Program Overview and History

The Child-Parent Center (CPC) Program is a center-based early intervention that provides comprehensive educational and family-support services to economically disadvantaged children from preschool to early elementary school. The CPC program was established in 1967 through funding from Title I of the landmark Elementary and Secondary Education Act of 1965. It is the second oldest (after Head Start) federally funded preschool program in the U. S. and is the oldest extended early childhood intervention. Initially implemented in four sites and later expanded to 25, the program is designed to serve families in high-poverty neighborhoods that are being served by other early childhood programs. The overall goal of the program is to promote children's academic success and to facilitate parent involvement in children's education.

The development of the Chicago Child-Parent Centers can be traced to the middle of 1966 when the General Superintendent of the Chicago Public Schools (CPS) asked Dr. Lorraine M . Sullivan, Superintendent of District 8 and the program founder, to report on ways to improve student attendance and achievement in her district. District 8 was located in the center of the North Lawndale community area and had one of the highest concentrations of poverty in the city. Dr. Sullivan's report emphasized four elements for building academic success: (i) parent involvement in the early years of school, (ii) instructional approaches tailored to children's learning styles and designed to develo p their speaking and listening skills, (iii) small class sizes to provide for individual attention, and (iv) attention to health and nutritional services. These principles were implemented through the establishment of four Child-Parent Education Centers in May 1967.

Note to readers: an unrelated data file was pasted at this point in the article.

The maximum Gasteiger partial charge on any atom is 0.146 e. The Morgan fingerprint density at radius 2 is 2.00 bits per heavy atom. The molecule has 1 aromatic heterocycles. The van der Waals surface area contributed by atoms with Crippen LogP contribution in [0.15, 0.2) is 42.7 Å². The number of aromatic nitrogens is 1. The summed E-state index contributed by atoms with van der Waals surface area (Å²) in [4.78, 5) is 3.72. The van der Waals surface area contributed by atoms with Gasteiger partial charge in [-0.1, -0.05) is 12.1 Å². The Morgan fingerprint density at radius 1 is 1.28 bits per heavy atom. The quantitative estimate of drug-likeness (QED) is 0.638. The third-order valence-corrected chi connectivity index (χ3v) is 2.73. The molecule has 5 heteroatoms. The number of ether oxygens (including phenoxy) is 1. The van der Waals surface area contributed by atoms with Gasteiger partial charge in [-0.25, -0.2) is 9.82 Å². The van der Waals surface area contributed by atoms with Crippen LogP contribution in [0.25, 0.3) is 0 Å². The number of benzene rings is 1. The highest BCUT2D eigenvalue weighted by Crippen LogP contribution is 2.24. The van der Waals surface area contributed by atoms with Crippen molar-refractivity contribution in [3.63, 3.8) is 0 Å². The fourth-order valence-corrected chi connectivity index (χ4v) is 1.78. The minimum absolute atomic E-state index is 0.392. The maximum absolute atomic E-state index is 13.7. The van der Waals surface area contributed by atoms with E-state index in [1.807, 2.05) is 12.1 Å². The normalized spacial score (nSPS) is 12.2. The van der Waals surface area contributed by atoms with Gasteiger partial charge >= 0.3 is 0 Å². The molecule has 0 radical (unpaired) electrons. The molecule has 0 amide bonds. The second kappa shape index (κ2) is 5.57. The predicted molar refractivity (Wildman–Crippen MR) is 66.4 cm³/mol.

Currently, the CPC program operates in 24 centers throughout the Chicago Public Schools. The centers provide services in preschool (ages 3 or 4) and/or kindergarten; 13 centers implement the primary-grade program from first to third grade. The preschool and kindergarten components of the program are funded through Title I of the Improving America School Act (or Elementary and Secondary Education Act). Since 1977, the primary-grade program (also called the Expansion program) has been funded by Title I through the State of Illinois. 18 centers are in separate buildings proximate to the elementary school and 6 are in wings of the parent elementary school (see Table 1 for program facts).

Table 1 Child-Parent Center Facts and Figures

Number of Centers: 24
Number of Children and Ages Served: 5,600 at Ages 3 to 9
Components: Half-day Preschool
Half or Full-Day Kindergarten in 19 centers
First to Third grade in 13 elementary schools
Staffing: Head Teacher
Parent-Resource Teacher
School-Community Representative
Classroom Teachers and Aides
Clerk and Janitor
Eligibility: 3- and 4-year-olds in Title I attendance areas who 
are not enrolled in another preschool program, are 
most-in-need, and whose parents agree to participate regularly.
Funding: Federal and State Title I
Honors 1998: Title I Distinguished Schools National Recognition Program. 
1976: Exemplary Program, Joint Dissemination Review Panel, U. S. Office of Education
1974: Outstanding Reading Program, Right to Read Office, U. S. Office of Education

Source: Department of Early Childhood Education, Chicago Public Schools, 125 South Clark Street, Chicago, IL 60603.

The major rationale of the program is that the foundation for school success is facilitated by the presence of a stable and enriched learning environment during the entire early childhood period and when parents are active participants in their children's education. Four features are emphasized: early intervention, parent involvement, a structured language-based instructional model, and program continuity between the preschool and early school-age years. Each center tailors instructional activities to the needs of participating children and parents.